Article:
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Boyhood before ‘Boyhood’: Silence, simplicity and Yasijuro Ozu’s ‘I Was Born, But…’

I have reached new levels of pretension. I am now writing on a black and white silent Japanese film from 1932. I’m literally the fucking worst. But also, I’m the absolute best. Have you seen I Was Born, But…? Didn’t think so, philistine. 

Translating myself, I am now writing on a genuinely wonderful film. The ability to lord it over your peers turns out to just be an added bonus. Yasujiro Ozu is the king of the kitchen-sink drama, and I Was Born, But… is one of his crowning jewels. I Was Born, But… follows ‘First son, Ryiochi’ and ‘Second Son’, who navigate social relationships from school bullies and school mates to that between father and sons. 

Translation is a topic that dominates this piece. The film’s full title is ‘Otona no miru ehon – Umarete wa mita keredo’, meaning ‘An Adult’s Picture Book View – I Was Born, But…’ The language divide is not only between the Japanese and English, spoken and read, but the dialect of adult and child; the distinctly childish form of the picture book is made for adults, I Was Born, But… attempts to show to its adult viewer/reader the ways of seeing and speaking that are distinct to childhood. 

Boyhood comes with its own language. You know you are getting old when you don’t know what some slang means or don’t understand a meme. Jesus, I just reread that sentence and I literally sound like a 58-year-old inside a 20-year-old’s, deeply sexy, body.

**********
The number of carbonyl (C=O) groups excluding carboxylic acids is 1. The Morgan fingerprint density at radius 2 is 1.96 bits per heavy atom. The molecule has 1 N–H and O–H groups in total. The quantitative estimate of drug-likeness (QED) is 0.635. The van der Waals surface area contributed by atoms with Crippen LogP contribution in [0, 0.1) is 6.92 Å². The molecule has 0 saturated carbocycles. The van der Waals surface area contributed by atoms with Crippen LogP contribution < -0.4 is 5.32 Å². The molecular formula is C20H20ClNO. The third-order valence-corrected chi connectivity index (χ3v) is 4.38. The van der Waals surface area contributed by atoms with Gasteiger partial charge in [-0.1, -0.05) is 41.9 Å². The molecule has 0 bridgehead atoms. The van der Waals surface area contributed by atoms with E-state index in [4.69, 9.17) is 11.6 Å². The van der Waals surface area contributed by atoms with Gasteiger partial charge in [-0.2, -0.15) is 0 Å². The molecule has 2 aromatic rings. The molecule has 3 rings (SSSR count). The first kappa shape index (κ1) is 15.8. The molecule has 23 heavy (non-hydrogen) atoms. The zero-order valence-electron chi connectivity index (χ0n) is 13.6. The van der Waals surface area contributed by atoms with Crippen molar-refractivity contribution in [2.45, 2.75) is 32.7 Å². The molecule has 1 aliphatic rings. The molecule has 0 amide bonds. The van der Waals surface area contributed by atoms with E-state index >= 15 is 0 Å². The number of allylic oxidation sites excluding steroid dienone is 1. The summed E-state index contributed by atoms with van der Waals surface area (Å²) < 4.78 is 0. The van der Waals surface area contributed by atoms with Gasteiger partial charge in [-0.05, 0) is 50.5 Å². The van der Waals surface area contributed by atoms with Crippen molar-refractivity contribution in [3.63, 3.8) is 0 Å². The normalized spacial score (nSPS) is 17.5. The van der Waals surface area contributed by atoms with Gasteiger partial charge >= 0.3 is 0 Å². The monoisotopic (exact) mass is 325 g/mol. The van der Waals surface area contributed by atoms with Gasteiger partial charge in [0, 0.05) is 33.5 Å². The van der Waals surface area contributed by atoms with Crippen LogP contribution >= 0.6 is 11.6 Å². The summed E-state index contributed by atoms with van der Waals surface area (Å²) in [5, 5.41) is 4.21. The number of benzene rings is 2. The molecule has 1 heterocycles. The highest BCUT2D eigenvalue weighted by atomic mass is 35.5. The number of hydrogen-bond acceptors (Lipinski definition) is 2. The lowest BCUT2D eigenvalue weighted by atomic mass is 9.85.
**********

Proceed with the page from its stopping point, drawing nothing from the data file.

The language that characterises I Was Born, But… is sign. We know the relationships of the schoolboys through their gestures to each other. It is the leader of the gang that gets to perform the boyhood ritual of shooting his finger gun before making the sign of the cross and ‘resurrecting’ the lesser members of his group; the sales boy tips his cap to the mother and raises his fist to the son; the brothers are synchronised in their eating, putting on shoes, and throwing a tantrum. 

Boyhood is a physical experience – it is a thing done. The emotions are presented in the physical: sadness is the balled fist to the scrunched eye, the tilted down head, pout, and puppy dog eyes; love is a pat on the head. 

Simplicity is tied to the silent film. I Was Born, But… works at the root of boyhood; the basis from which the boy can grow, bringing together simplicity and possibility. I Was Born, But… says, though of course doesn’t say at all, ‘this is what you get, now go and make literally anything with it.’ The lack of language makes all words homonymic (fuck me that sounded smart). A phenomenon which I think (having to add ‘I think’ to remind the reader that I am humble as well as profound) makes the film representative as well as a representation of boyhood. Though I Was Born, But… is a picture book for adults, it is the kids’ eyes we look through. 

Ozu places his camera lens at the level of the child’s eye. He doesn’t give either of the parents names; crediting them as ‘mother’ and ‘father’, Ozu defines them through their relation to the boys. Which, to put it simply, I think is genius. I mean, I don’t know about you, and of course don’t care to know as this column is all about me, but I don’t call my mum and dad Louise and Daniel, unless I’m really in the mood to be turd. The language the boys use to describe their parents becomes increasingly loaded throughout I Was Born, But…. Ozu comments on the mistranslation between boyhood and adulthood: where the other adults praise the father for being ‘comical’, his sons no longer see their comic relief parent as ‘great’; to them, his role as ‘employee’ is synonymous to ‘servant.’ There is a language barrier between the sons and father, whereas it is in the moments of silence that communication is able to take place.

So, how old were you when you found out your parents were losers? 

With illustration by Alex Abrahams